In the previous installment of my ongoing recording project, I wrote about about how I like to use GarageBand to write songs. Songwriting involves some talent, luck and in the case of a new song I’ve been working on, some magic.
Recently, while talking to my writing partner, Allan Doy, I expressed interest in doing a traditional type blues song—nothing too complicated, just a good slow blues number in A. Unfortunately, when it came time to lay down a quick track to show Allan exactly what I wanted, I couldn't find the right drum loops at the right tempo. I cited Led Zeppelin’s I Can’t Quit You Baby as a rough take on what I was shooting for, but even that didn’t fit exactly what I wanted.
Then I figured out the way to find the sound I was looking for—Magic GarageBand. Introduced as part of GarageBand ’08, the Magic GarageBand feature is designed to introduce users to music-creation software. Just a few clicks, and Magic GarageBand will completely set up a project for you in a specific genre.
And that's how it worked here. Within 45 seconds I had the perfect slow blues song playing, while I filled in the leads and gave Allan the basics of what I was looking for. Within 10 minutes I had the Magic GarageBand song cut up, adding some of the intricacies that I needed. Then I threw in a few harmonica loops, some guitar leads in between the vocals and drum fills to break things up a bit.
We’ll change things up a bit when we get the whole band in to record the track, but it’s amazing what you can pull together in such a short period of time.
If you have never used Magic GarageBand before, you really need to give it a try. Not only is it a lot of fun, but, if you’re just getting started with GarageBand, the feature will also give you a better idea of how to add elements to a song.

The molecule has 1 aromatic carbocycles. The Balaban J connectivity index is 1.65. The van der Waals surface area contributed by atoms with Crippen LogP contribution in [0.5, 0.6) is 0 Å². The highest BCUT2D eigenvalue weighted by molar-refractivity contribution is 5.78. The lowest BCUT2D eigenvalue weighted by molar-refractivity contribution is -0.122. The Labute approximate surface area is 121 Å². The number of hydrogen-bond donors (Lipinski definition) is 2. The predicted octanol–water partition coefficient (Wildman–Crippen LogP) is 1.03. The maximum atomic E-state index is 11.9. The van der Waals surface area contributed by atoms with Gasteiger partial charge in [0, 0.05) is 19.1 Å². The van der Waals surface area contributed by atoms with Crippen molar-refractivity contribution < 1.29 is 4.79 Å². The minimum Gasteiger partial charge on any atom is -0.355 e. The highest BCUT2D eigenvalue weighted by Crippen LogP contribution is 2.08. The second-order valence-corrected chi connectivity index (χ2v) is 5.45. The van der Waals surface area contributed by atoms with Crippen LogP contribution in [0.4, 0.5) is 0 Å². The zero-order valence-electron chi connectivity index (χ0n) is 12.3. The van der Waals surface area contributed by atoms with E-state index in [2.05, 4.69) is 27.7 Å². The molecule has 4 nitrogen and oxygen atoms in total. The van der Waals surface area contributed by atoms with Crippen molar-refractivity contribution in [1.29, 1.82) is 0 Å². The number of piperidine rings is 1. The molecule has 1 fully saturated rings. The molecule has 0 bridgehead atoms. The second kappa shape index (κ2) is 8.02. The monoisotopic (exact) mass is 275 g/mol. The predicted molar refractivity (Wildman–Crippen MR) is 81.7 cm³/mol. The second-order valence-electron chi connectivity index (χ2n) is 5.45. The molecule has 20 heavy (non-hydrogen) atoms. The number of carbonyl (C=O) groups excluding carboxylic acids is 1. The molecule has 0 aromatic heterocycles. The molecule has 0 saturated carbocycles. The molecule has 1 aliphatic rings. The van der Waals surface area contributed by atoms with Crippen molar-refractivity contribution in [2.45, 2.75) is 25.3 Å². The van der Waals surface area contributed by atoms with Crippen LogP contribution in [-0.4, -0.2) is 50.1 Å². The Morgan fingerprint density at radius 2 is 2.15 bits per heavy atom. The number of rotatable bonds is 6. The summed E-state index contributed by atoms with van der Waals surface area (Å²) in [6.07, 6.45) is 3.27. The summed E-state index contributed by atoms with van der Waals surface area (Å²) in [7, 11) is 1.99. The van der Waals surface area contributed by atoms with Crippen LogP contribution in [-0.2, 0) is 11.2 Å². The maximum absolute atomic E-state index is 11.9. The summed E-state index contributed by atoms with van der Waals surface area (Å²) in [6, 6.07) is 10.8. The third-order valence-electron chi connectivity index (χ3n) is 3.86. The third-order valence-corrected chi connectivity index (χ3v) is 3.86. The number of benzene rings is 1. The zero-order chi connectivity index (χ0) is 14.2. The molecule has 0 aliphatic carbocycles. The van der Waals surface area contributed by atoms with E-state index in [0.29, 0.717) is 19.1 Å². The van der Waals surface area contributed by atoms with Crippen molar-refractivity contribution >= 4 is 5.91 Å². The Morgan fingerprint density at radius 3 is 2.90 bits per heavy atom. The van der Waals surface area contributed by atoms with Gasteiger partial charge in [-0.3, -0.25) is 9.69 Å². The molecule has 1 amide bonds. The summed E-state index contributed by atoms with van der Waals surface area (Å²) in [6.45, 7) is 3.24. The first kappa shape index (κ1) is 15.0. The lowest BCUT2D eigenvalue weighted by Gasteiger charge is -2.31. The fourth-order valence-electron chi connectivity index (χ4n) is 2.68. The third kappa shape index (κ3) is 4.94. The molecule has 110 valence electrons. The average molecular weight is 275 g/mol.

With the Magic GarageBand window open, double-click on one of the genres and the curtains will open revealing the default instruments for your song. This is where things start to get fun. You can click the play button and the song will start playing with the selected instruments. However, you can change any or all of the instruments by simply clicking on them and choosing a new one.
For instance, the default guitar for Slow Blues is a Fender Strat called Texas. You could pick a Gibson Les Paul (Slinky) or another Strat (Dirty Rhythm) and totally change the feel of the song. In my case, I used an acoustic guitar for the Rhythm, a Round Bass, Swingin’ Drums and a Relaxed Electric Piano. Give a try for yourself using those instruments and you’ll see exactly what I got.
For my guitar part, I used my 1985 Fender Squire Strat. For me, the Strat is the sound of electric blues—I get that Eric Clapton vibe going and could play for hours. There is just nothing like sitting back in my chair with a piece of blues music playing, while ripping off a solo.
We'll cover some more topics in future posts on this project. I just got a new Taylor acoustic and began recording that for a couple of new songs. I also got a Taylor Hardbody, which is an incredible electric guitar.
A few readers have contacted me about how to receive notifications when there’s a new post in this series. We have an RSS feed that you can add to your favorite newsreader, or you can go to the Creative Notes Blog section to see past articles.
As always, feel free to comment in the forums with advice, questions, or tips on how your record.